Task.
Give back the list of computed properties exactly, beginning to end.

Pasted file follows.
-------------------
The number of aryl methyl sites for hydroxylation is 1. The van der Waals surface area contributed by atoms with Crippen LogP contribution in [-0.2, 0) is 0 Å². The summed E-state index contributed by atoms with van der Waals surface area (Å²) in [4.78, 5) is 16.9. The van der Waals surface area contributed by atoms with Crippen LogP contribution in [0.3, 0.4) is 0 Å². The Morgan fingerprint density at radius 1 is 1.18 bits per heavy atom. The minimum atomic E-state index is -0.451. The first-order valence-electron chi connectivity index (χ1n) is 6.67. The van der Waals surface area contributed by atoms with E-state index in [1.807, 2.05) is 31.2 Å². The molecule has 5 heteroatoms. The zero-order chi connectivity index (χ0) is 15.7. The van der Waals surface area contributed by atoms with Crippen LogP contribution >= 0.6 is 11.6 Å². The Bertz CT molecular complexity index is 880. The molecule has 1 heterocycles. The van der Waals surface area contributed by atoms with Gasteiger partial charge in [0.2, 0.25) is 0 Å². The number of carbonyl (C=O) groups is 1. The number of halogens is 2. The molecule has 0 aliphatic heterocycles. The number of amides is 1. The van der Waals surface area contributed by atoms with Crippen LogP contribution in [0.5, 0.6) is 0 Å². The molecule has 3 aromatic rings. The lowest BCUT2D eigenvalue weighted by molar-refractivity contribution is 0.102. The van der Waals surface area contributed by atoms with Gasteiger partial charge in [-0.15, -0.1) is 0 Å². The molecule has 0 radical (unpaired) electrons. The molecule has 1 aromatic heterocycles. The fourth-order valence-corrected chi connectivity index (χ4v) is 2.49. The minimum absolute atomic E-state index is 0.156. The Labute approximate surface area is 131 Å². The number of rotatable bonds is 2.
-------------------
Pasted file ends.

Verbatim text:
The number of aryl methyl sites for hydroxylation is 1. The van der Waals surface area contributed by atoms with Crippen LogP contribution in [-0.2, 0) is 0 Å². The summed E-state index contributed by atoms with van der Waals surface area (Å²) in [4.78, 5) is 16.9. The van der Waals surface area contributed by atoms with Crippen LogP contribution in [0.3, 0.4) is 0 Å². The Morgan fingerprint density at radius 1 is 1.18 bits per heavy atom. The minimum atomic E-state index is -0.451. The first-order valence-electron chi connectivity index (χ1n) is 6.67. The van der Waals surface area contributed by atoms with E-state index in [1.807, 2.05) is 31.2 Å². The molecule has 5 heteroatoms. The zero-order chi connectivity index (χ0) is 15.7. The van der Waals surface area contributed by atoms with Crippen LogP contribution >= 0.6 is 11.6 Å². The Bertz CT molecular complexity index is 880. The molecule has 1 heterocycles. The van der Waals surface area contributed by atoms with Gasteiger partial charge in [0.2, 0.25) is 0 Å². The number of carbonyl (C=O) groups is 1. The number of halogens is 2. The molecule has 0 aliphatic heterocycles. The number of amides is 1. The van der Waals surface area contributed by atoms with Crippen LogP contribution in [0.5, 0.6) is 0 Å². The molecule has 3 aromatic rings. The lowest BCUT2D eigenvalue weighted by molar-refractivity contribution is 0.102. The van der Waals surface area contributed by atoms with Gasteiger partial charge in [-0.15, -0.1) is 0 Å². The molecule has 0 radical (unpaired) electrons. The molecule has 1 aromatic heterocycles. The fourth-order valence-corrected chi connectivity index (χ4v) is 2.49. The minimum absolute atomic E-state index is 0.156. The Labute approximate surface area is 131 Å². The number of rotatable bonds is 2.